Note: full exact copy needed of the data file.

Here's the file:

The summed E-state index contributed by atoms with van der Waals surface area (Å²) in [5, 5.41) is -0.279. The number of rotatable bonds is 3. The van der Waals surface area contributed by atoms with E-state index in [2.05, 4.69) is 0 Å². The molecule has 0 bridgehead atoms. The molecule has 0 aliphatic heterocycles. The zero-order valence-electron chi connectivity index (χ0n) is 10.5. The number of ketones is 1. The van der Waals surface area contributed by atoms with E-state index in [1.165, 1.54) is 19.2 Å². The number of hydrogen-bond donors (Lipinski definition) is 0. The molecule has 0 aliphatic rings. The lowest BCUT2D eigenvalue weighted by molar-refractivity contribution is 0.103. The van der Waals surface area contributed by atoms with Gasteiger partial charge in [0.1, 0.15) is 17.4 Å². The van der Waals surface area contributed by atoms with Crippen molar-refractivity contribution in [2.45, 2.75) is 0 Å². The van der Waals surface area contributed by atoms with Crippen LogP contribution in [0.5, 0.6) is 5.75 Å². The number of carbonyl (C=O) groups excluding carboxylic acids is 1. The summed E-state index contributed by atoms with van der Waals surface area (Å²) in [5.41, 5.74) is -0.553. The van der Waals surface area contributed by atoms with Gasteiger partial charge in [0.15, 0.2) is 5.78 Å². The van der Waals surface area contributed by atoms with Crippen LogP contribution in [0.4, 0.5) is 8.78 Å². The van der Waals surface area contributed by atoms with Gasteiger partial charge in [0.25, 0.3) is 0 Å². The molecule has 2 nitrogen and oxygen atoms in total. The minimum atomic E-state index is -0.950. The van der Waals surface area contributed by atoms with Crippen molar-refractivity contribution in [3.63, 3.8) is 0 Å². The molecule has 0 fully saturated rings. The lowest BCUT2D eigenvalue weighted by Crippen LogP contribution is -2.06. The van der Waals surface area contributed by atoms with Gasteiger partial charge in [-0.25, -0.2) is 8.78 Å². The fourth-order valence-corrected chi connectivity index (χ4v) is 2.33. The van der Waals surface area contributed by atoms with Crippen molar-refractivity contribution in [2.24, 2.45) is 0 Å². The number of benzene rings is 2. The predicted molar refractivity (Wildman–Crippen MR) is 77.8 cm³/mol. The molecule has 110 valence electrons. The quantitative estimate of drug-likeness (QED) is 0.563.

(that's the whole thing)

The summed E-state index contributed by atoms with van der Waals surface area (Å²) in [5, 5.41) is -0.279. The number of rotatable bonds is 3. The van der Waals surface area contributed by atoms with E-state index in [2.05, 4.69) is 0 Å². The molecule has 0 bridgehead atoms. The molecule has 0 aliphatic heterocycles. The zero-order valence-electron chi connectivity index (χ0n) is 10.5. The number of ketones is 1. The van der Waals surface area contributed by atoms with E-state index in [1.165, 1.54) is 19.2 Å². The number of hydrogen-bond donors (Lipinski definition) is 0. The molecule has 0 aliphatic rings. The lowest BCUT2D eigenvalue weighted by molar-refractivity contribution is 0.103. The van der Waals surface area contributed by atoms with Gasteiger partial charge in [0.1, 0.15) is 17.4 Å². The van der Waals surface area contributed by atoms with Crippen molar-refractivity contribution in [2.45, 2.75) is 0 Å². The van der Waals surface area contributed by atoms with Crippen LogP contribution in [0.5, 0.6) is 5.75 Å². The number of carbonyl (C=O) groups excluding carboxylic acids is 1. The summed E-state index contributed by atoms with van der Waals surface area (Å²) in [5.41, 5.74) is -0.553. The van der Waals surface area contributed by atoms with Gasteiger partial charge in [0.15, 0.2) is 5.78 Å². The van der Waals surface area contributed by atoms with Crippen LogP contribution in [0.4, 0.5) is 8.78 Å². The van der Waals surface area contributed by atoms with Gasteiger partial charge in [0.25, 0.3) is 0 Å². The molecule has 2 nitrogen and oxygen atoms in total. The minimum atomic E-state index is -0.950. The van der Waals surface area contributed by atoms with Crippen molar-refractivity contribution in [3.63, 3.8) is 0 Å². The molecule has 0 fully saturated rings. The lowest BCUT2D eigenvalue weighted by Crippen LogP contribution is -2.06. The van der Waals surface area contributed by atoms with Gasteiger partial charge in [-0.25, -0.2) is 8.78 Å². The fourth-order valence-corrected chi connectivity index (χ4v) is 2.33. The van der Waals surface area contributed by atoms with Crippen molar-refractivity contribution in [2.24, 2.45) is 0 Å². The number of benzene rings is 2. The predicted molar refractivity (Wildman–Crippen MR) is 77.8 cm³/mol. The molecule has 110 valence electrons. The quantitative estimate of drug-likeness (QED) is 0.563.